Focus on data privacy policy and enforcement

Highlighting public policy attention to rising expectations for consumer data privacy protections.

Key points

  • Data breach and data sharing incidents have focused attentions on consumer protection in the collection, use, and retention of consumer information.
  • Momentum is building toward federal privacy legislation, spurred by an array of state activity, including the California Consumer Privacy Act (CCPA), as well as global activity and standards under regulations like the E.U.’s General Data Protection Regulation (GDPR).
  • Utilizing the Federal Trade Commission’s (FTC) Section 5 consumer protection authority and in keeping with the focus on data sharing practices, the FTC is requiring large companies in the broadband industry to provide information on their consumer data privacy policies and practices; the information will inform the FTC’s supervisory examinations.
  • The FTC is holding hearings to assess whether changes in technology, business practices, and consumer expectations necessitate changes to data privacy laws, enforcement, and policies.

High profile data breach and data sharing incidents have placed a spotlight on how consumer data is shared and utilized. Consumers now have a heightened awareness of the value in their personal information and are concerned about its collection, use, and retention. Public policy attention is focused on enhancing data governance and consumer protection frameworks.  Recent actions are highlighted below:

  • Under FTC Section 5 authority (unfair or deceptive acts or practices), the FTC issued orders to seven U.S. internet broadband providers and related entities seeking information the agency will use to examine how broadband companies collect, retain, use, and disclose information about consumers and their devices. The requested information included:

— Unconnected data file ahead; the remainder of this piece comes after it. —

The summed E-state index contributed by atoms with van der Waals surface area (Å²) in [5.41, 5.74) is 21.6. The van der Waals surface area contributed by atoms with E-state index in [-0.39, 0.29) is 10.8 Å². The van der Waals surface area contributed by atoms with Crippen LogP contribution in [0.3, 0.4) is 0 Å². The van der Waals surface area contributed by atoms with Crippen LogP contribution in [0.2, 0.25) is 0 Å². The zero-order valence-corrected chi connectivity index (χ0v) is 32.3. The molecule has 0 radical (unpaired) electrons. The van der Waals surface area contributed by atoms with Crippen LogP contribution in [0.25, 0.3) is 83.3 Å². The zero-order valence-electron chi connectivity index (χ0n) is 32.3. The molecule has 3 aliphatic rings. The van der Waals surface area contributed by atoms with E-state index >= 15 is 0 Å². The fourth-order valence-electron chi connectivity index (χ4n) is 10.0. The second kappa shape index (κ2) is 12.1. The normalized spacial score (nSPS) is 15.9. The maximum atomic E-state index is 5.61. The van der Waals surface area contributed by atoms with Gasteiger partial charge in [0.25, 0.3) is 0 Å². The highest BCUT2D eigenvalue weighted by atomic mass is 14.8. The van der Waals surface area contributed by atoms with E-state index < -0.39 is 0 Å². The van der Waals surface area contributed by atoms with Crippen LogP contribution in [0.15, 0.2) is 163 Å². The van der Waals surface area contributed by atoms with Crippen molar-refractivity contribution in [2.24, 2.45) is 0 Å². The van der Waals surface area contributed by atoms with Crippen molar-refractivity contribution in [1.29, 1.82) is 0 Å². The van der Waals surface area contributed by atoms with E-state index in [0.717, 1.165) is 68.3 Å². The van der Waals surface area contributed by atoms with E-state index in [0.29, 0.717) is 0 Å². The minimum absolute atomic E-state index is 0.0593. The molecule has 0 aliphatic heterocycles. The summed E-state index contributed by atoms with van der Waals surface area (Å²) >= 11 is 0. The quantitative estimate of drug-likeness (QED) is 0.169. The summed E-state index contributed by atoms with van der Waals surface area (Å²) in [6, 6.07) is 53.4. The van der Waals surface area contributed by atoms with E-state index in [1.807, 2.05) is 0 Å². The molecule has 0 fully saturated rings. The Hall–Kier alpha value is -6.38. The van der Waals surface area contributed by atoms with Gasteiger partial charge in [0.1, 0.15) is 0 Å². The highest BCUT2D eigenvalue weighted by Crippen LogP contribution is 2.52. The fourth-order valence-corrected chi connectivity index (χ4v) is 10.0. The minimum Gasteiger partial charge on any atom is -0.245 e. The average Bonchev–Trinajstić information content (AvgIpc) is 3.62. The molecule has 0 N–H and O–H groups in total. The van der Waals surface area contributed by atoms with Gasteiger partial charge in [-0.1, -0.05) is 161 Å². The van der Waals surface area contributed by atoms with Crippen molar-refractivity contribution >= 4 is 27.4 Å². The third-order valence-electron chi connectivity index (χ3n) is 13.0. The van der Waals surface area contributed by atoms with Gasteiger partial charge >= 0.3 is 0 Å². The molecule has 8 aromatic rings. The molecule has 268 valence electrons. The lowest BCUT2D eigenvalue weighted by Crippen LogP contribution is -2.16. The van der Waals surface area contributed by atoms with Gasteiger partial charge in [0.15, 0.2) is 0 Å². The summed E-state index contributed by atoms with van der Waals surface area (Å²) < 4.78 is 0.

• Categories of data collected, why it is collected, how it is used, whether it is shared, policies regarding access, data retention terms, and whether it is aggregated, anonymized, or de-identified.
    • Notices and disclosures provided to consumers about data collection practices.
    • Consumers’ ability to opt-in or opt-out of certain data collection practices.
    • Procedures and processes to permit consumers to access, correct, or delete their data.

At present, the FTC actively enforces privacy issues through its Section 5 authority. In this regard, it has taken a case-by-case approach.

  • As part of a broader Hearings Initiative that has considered privacy issues related to Big Data, artificial intelligence, and the U.S. broadband markets, the FTC conducted a two-day public hearing with the purpose of comprehensively re-examining its approach to consumer privacy. The agency is interested in identifying gaps in its existing authority and assessing whether its current approach to supervision and enforcement sufficiently protects consumers. A sampling of the topics and questions addressed in the two-day hearing include:
    • The data risk spectrum – from de-identified data to sensitive individually identifiable data – and whether privacy protection should depend on the sensitivity of data.
    • Consumer demand and expectations, and whether privacy protection should allow for variances in consumer preferences.
    • Notice and choice, and whether consumers can be provided sufficient information to make an informed choice.
    • Access, deletion, and correction – and the extent to which consumers realize risks of information collection, aggregation, sharing, and use.
    • Accountability for data protection – and how to foster accountability in third parties that receive/use/share data.
    • Competition and innovation – and whether privacy interventions inhibit either competition or innovation, or change competition analyses.